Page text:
One of the consequences of the Meltdown and Spectre vulnerabilities, besides the immediate security concerns, is what it has meant for our ongoing testing and benchmarking operations. Along with accounting for the immediate performance changes from the required patches, we've also needed to look at how we present data and how we can (or can't) compare new patched systems to older unpatched systems. From an editorial perspective we need to ensure the continuity of our data as well as providing meaningful benchmark collections.

What we've found so far is that the impact of the Meltdown and Spectre patches varies with the workload and the type of test. Nate's GPU testing shrugs it off almost entirely, while Billy's SSD testing especially feels the pinch. In the middle of course are consumer system reviews, where workloads are more varied but also much more realistic and often more relevant as well. Of course, this is also the type hardware that we most often have to return when we're done, making it the most challenging to correct.

As everyone at AnandTech has been integrating the patches and updating their datasets in their own way, I wanted to offer some insight into what's going on for system testing. With several important systems set to launch in the first half of this year – particularly Intel's Hades Canyon – I've been going back and collecting updated results for use in those future reviews. In the process, I also wanted to document how performance has been impacted by these security patches and which benchmarks in particular have been affected.

Evaluation Setup

The Intel Kaby Lake NUC (NUC7i7BNH) was used for all the benchmarks presented in this article. It was chosen for two reasons. Being a relatively new system that consumers can still purchase in the market, evaluating it presents data of particular relevance to readers. Intel was prompt in providing BIOS updates to resolve the Meltdown and Spectre issues compared to other OEMs whose systems I had in hand for evaluation. The NUC was configured with the following specifications:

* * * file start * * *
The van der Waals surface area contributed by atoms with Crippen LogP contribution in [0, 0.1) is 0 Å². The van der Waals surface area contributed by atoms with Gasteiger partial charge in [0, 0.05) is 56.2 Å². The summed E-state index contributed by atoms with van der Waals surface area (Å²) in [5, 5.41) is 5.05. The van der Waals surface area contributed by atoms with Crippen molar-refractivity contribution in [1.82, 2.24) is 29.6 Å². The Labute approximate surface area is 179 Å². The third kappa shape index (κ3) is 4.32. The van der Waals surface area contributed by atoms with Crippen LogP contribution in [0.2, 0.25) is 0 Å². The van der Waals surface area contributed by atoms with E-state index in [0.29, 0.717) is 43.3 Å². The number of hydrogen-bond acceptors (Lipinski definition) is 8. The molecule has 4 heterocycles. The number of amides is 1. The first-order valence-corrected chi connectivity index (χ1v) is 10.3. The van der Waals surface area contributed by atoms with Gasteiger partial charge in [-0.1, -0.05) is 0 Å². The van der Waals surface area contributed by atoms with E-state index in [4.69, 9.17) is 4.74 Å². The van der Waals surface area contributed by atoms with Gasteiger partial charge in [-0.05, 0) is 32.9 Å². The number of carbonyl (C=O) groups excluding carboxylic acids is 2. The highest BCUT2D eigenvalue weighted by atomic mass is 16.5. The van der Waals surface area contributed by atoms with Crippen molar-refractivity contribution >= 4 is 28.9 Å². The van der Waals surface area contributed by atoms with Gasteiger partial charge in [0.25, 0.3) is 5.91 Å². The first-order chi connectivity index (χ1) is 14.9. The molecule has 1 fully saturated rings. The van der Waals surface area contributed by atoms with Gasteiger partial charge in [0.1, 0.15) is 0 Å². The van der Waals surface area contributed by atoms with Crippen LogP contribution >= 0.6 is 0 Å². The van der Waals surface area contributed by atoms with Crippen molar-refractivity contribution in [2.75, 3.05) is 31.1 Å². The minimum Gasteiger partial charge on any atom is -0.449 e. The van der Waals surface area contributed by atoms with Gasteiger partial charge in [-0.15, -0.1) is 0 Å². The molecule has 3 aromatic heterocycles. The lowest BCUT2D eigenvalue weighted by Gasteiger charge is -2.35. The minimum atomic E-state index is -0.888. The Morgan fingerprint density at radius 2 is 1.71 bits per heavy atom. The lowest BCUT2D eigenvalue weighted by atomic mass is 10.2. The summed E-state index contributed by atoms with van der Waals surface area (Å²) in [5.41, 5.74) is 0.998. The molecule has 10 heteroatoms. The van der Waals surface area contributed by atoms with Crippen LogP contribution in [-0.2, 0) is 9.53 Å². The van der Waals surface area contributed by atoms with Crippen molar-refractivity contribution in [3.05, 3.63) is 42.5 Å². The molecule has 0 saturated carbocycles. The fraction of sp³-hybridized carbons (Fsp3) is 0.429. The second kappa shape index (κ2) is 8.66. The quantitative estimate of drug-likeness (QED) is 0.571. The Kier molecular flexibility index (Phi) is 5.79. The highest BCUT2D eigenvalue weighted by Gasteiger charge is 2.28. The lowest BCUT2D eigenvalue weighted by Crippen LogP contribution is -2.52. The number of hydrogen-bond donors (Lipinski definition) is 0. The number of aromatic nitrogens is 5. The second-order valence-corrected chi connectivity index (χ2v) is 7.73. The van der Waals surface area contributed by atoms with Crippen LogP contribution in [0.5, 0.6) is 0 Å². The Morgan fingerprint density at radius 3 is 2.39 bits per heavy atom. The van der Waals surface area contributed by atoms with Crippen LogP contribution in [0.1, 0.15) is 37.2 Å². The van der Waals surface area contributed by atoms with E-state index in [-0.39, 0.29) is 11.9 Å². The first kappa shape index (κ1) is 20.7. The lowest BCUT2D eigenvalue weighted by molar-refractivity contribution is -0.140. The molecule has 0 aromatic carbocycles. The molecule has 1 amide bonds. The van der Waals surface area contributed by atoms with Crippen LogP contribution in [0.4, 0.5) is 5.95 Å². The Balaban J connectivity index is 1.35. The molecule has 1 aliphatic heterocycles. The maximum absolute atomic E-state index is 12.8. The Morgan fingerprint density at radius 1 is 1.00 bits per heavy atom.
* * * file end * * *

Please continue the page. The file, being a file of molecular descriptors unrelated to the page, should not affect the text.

Intel NUC7i7BNH (Unpatched) Specifications
Processor Intel Core i7-7567U
Kaby Lake-U, 2C/4T, 3.5 - 4.0 GHz, 14nm+, 4 MB L2, 28W TDP
Memory Crucial Ballistix Sport LT BLS16G4S240FSD.16FAD DDR4
15-15-15-35 @ 2133 MHz
2x16 GB
Graphics Intel Iris Plus Graphics 650
Disk Drive(s) ADATA SX8000NP
(128 GB; M.2 Type 2280 PCIe 3.0 x4 NVMe; Micron 32L 3D MLC)
Networking Intel Dual Band Wireless-AC 8260
(2x2 802.11ac - 866 Mbps)
1x Intel 10/100/1000 RJ-45 GbE
Audio 3.5mm Headphone Jack
Capable of 5.1/7.1 digital output with HD audio bitstreaming (HDMI)
Miscellaneous I/O Ports 4x USB 3.0 Type-A
1x Thunderbolt 3 USB-C
1x micro-SDXC
Operating System Retail unit is barebones, but we installed Windows 10 Enterprise x64
Pricing (Barebones) USD 445
Full Specifications Intel NUC7i7BNH Specifications

Three different patch configurations were benchmarked:

  • Completely unpatched
  • Only OS patches activated (Graph entry : Patch OS)
  • Completely patched with updates to both the OS and the CPU microcode (Graph entry : Patch OS + uCode)

While it will (eventually) be an uncommon configuration, right now a lot of systems are still only running OS patches without their associated microcode updates, as the latter is still being distributed. At the same time, because the microcode patches are primarily for Spectre – Meltdown fixes are implemented at an OS level – this allows us to see just how much of an impact the Spectre fixes have on top of the existing Meltdown fixes.